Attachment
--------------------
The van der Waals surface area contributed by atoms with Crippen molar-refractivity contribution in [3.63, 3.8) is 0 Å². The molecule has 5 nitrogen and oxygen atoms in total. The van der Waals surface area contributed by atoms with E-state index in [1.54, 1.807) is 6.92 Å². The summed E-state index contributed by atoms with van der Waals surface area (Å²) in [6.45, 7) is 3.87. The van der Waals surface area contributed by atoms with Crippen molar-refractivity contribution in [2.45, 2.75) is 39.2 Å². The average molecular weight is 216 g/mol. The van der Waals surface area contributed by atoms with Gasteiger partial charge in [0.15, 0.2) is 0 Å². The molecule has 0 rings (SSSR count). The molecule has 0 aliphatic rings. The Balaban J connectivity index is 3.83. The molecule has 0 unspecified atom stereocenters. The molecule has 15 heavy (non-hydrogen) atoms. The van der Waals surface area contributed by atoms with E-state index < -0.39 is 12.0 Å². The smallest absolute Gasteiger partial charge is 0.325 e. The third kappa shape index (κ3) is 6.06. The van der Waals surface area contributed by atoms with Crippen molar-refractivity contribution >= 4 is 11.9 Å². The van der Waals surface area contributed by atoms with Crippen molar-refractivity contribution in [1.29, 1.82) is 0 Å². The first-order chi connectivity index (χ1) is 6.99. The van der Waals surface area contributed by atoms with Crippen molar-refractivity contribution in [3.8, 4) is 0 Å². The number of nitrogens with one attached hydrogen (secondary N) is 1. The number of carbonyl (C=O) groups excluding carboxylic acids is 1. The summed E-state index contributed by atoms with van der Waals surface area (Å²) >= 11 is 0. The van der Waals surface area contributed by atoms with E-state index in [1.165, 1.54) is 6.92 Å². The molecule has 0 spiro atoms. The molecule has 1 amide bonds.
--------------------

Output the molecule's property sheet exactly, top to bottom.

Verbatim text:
The van der Waals surface area contributed by atoms with Crippen molar-refractivity contribution in [3.63, 3.8) is 0 Å². The molecule has 5 nitrogen and oxygen atoms in total. The van der Waals surface area contributed by atoms with E-state index in [1.54, 1.807) is 6.92 Å². The summed E-state index contributed by atoms with van der Waals surface area (Å²) in [6.45, 7) is 3.87. The van der Waals surface area contributed by atoms with Crippen molar-refractivity contribution in [2.45, 2.75) is 39.2 Å². The average molecular weight is 216 g/mol. The van der Waals surface area contributed by atoms with Gasteiger partial charge in [0.15, 0.2) is 0 Å². The molecule has 0 rings (SSSR count). The molecule has 0 aliphatic rings. The Balaban J connectivity index is 3.83. The molecule has 0 unspecified atom stereocenters. The molecule has 15 heavy (non-hydrogen) atoms. The van der Waals surface area contributed by atoms with E-state index < -0.39 is 12.0 Å². The smallest absolute Gasteiger partial charge is 0.325 e. The third kappa shape index (κ3) is 6.06. The van der Waals surface area contributed by atoms with Crippen molar-refractivity contribution >= 4 is 11.9 Å². The van der Waals surface area contributed by atoms with Crippen molar-refractivity contribution in [1.29, 1.82) is 0 Å². The first-order chi connectivity index (χ1) is 6.99. The van der Waals surface area contributed by atoms with Crippen molar-refractivity contribution in [3.8, 4) is 0 Å². The number of nitrogens with one attached hydrogen (secondary N) is 1. The number of carbonyl (C=O) groups excluding carboxylic acids is 1. The summed E-state index contributed by atoms with van der Waals surface area (Å²) >= 11 is 0. The van der Waals surface area contributed by atoms with E-state index in [1.165, 1.54) is 6.92 Å². The molecule has 0 spiro atoms. The molecule has 1 amide bonds.